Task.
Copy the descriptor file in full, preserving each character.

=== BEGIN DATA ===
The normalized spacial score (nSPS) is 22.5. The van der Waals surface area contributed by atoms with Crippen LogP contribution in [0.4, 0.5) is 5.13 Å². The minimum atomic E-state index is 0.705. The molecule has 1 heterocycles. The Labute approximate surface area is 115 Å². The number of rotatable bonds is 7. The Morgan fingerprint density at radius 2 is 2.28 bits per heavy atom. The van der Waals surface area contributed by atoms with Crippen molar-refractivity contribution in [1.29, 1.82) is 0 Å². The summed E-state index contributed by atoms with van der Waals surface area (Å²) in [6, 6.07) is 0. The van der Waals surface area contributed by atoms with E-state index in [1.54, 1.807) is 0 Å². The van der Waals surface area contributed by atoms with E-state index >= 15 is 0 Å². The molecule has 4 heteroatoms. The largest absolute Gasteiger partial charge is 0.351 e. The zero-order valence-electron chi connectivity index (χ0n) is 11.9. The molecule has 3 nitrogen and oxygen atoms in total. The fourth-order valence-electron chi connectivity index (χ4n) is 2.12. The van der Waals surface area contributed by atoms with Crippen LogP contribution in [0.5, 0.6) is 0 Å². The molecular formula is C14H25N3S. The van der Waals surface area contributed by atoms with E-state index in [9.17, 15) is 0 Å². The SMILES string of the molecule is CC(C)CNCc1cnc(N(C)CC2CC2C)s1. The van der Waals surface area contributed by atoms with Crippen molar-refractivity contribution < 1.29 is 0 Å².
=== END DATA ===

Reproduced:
The normalized spacial score (nSPS) is 22.5. The van der Waals surface area contributed by atoms with Crippen LogP contribution in [0.4, 0.5) is 5.13 Å². The minimum atomic E-state index is 0.705. The molecule has 1 heterocycles. The Labute approximate surface area is 115 Å². The number of rotatable bonds is 7. The Morgan fingerprint density at radius 2 is 2.28 bits per heavy atom. The van der Waals surface area contributed by atoms with Crippen molar-refractivity contribution in [1.29, 1.82) is 0 Å². The summed E-state index contributed by atoms with van der Waals surface area (Å²) in [6, 6.07) is 0. The van der Waals surface area contributed by atoms with E-state index in [1.54, 1.807) is 0 Å². The van der Waals surface area contributed by atoms with E-state index >= 15 is 0 Å². The molecule has 4 heteroatoms. The largest absolute Gasteiger partial charge is 0.351 e. The zero-order valence-electron chi connectivity index (χ0n) is 11.9. The molecule has 3 nitrogen and oxygen atoms in total. The fourth-order valence-electron chi connectivity index (χ4n) is 2.12. The van der Waals surface area contributed by atoms with Crippen LogP contribution in [0.5, 0.6) is 0 Å². The molecular formula is C14H25N3S. The van der Waals surface area contributed by atoms with E-state index in [9.17, 15) is 0 Å². The SMILES string of the molecule is CC(C)CNCc1cnc(N(C)CC2CC2C)s1. The van der Waals surface area contributed by atoms with Crippen molar-refractivity contribution < 1.29 is 0 Å².